RICHMOND, Va. — Virginia's Attorney General Mark Herring on Monday issued a warning about a product that claims to offer survivors of sexual violence the ability to perform forensic evidence collection outside the healthcare and criminal justice systems.
The kits have been criticized by experts and professionals in sexual violence, as well as law enforcement agencies.
The main issue with the kits? The kits delay or prevent survivors from connecting with important healthcare resources and sources of support, and because they could give survivors false hope that evidence collected might be used in a criminal proceeding when such evidence could be ruled inadmissible because of a chain of custody issues.
Following the recent launch of the “MeToo Kit,” attorneys general from Michigan and North Carolina, as well as the Manhattan District Attorney’s Office and numerous survivors’ advocacy organizations from around the country warned against using self-administered evidence collection kits.
“Professionals have already identified serious shortcomings in these products, including significant concerns about whether collected evidence could actually be used in a court proceeding, about survivors’ privacy, and about the way these products might discourage a survivor from connecting with the care they need. A true survivor-centered, trauma-informed response to sexual violence includes not just evidence collection, but also an examination by medical professionals, including specially trained Sexual Assault Nurse Examiners, treatment for injuries, screenings for pregnancy or infections, and mental health resources and support that promotes healing and recovery,” Herring said.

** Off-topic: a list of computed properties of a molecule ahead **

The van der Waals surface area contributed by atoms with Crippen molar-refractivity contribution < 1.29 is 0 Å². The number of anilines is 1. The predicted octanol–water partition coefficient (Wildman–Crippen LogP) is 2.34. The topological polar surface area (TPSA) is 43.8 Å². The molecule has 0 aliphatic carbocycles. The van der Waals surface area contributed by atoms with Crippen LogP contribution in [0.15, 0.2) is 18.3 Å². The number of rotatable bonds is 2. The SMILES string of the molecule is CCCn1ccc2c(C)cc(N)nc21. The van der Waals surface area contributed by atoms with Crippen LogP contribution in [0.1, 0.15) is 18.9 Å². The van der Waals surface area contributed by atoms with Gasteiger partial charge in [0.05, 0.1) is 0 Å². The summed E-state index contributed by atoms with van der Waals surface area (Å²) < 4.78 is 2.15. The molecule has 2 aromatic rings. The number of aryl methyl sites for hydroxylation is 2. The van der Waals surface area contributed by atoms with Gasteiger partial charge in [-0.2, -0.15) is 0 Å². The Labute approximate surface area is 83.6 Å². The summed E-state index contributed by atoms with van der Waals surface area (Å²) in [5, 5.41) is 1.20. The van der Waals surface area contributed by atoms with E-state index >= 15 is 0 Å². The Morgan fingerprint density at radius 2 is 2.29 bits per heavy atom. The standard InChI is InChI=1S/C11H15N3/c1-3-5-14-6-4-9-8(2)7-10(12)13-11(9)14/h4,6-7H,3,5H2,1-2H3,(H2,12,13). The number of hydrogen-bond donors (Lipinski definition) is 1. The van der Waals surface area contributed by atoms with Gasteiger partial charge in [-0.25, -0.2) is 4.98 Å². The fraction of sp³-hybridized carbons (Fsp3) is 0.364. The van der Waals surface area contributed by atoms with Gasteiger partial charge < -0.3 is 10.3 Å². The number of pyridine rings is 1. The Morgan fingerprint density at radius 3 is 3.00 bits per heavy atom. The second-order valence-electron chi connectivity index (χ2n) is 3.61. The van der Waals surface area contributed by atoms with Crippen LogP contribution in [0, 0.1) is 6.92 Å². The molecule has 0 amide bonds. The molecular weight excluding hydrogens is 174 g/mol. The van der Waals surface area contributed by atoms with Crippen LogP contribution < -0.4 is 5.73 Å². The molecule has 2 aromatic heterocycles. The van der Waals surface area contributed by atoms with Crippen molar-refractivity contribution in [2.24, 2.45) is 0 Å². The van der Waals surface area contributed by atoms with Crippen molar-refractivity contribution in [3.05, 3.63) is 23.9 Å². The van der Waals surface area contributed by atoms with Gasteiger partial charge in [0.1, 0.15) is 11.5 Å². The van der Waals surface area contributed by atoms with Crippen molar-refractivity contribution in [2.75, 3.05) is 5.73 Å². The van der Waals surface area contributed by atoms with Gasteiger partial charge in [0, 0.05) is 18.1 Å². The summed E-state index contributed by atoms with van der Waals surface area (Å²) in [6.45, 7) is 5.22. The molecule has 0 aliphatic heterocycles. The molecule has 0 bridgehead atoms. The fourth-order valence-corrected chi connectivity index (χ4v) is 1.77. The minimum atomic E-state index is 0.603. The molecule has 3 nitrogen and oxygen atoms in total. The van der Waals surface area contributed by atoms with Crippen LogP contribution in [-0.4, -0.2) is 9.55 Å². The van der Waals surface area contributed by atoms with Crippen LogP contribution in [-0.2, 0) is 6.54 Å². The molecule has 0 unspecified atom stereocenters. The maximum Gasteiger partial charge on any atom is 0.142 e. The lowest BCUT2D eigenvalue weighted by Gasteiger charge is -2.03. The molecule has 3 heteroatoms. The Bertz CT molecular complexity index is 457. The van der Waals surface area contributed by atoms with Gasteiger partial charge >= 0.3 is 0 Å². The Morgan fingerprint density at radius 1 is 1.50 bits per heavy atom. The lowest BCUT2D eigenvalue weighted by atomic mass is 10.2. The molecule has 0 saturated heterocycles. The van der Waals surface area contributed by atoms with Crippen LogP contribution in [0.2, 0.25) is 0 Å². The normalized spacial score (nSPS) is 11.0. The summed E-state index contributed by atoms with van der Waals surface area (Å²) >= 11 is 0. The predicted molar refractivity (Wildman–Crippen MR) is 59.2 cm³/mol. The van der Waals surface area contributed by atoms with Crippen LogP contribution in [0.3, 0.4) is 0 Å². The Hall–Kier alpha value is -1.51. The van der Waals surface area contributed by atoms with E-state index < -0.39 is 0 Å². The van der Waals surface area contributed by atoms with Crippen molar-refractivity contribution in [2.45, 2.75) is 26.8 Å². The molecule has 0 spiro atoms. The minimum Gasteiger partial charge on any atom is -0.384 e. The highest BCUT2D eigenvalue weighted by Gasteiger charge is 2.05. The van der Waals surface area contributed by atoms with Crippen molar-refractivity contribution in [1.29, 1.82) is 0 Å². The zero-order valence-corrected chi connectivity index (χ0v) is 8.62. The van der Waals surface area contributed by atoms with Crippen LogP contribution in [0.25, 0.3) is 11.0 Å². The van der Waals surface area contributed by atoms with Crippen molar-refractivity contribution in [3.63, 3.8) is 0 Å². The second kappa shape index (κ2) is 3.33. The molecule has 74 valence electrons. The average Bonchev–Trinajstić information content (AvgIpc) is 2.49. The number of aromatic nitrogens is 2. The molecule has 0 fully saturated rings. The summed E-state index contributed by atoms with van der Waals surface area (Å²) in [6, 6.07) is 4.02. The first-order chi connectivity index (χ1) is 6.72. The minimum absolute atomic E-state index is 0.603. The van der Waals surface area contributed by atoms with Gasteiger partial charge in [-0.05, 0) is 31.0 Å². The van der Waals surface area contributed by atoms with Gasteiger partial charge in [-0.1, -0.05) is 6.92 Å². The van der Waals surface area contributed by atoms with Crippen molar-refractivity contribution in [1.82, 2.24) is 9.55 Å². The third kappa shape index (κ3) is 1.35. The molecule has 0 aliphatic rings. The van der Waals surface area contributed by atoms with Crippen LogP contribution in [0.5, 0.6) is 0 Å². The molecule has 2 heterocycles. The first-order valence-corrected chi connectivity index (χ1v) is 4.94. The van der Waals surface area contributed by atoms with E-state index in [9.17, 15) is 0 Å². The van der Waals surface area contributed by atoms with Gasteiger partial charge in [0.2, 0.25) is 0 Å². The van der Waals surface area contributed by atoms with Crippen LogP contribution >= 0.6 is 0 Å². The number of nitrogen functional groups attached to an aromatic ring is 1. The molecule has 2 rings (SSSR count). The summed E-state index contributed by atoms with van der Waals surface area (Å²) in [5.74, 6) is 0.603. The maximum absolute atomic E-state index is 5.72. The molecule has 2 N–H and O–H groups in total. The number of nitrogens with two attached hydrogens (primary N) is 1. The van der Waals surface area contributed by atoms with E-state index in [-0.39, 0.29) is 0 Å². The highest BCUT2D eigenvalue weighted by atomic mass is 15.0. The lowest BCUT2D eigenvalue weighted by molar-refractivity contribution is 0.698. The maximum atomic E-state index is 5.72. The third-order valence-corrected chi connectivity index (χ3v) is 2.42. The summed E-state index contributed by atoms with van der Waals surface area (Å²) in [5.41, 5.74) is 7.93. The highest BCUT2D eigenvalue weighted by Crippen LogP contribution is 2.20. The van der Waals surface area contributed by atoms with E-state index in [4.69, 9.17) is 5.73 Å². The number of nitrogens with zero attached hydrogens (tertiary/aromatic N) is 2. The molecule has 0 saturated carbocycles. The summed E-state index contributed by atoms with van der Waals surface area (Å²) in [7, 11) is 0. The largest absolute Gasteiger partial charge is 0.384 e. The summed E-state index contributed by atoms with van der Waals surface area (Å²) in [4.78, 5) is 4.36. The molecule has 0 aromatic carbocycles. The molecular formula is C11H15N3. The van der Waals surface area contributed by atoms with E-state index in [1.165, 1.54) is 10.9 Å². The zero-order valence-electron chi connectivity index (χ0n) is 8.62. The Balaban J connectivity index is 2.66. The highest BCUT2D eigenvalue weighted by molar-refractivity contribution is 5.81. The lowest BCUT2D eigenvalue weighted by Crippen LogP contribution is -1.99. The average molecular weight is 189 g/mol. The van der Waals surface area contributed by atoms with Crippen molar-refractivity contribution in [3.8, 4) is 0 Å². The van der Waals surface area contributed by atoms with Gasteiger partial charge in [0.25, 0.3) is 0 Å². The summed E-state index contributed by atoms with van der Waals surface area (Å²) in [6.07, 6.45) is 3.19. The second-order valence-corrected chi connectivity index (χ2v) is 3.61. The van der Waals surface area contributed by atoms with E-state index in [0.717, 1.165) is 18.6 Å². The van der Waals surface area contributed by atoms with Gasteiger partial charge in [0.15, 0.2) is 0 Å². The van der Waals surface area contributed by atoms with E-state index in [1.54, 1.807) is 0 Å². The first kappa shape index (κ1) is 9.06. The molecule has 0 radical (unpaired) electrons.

Attorney General Herring said him and his team have, and will continue to, host training and provide support for law enforcement, prosecutors, and victim advocates across the Commonwealth on trauma-informed, survivor-centered techniques for handling sexual assault cases.
“I’m really proud of the work we’ve done in Virginia to improve the way we deal with sexual violence. We’ve nearly eliminated the rape kit backlog. We’ve required prompt testing of kits," Herring said. "We’ve provided extensive training on trauma-informed responses and how to engage survivors in a way that minimizes re-victimization and builds stronger cases. While there’s always more to be done and plenty of areas where we can still improve, these kits may create more problems than they solve.”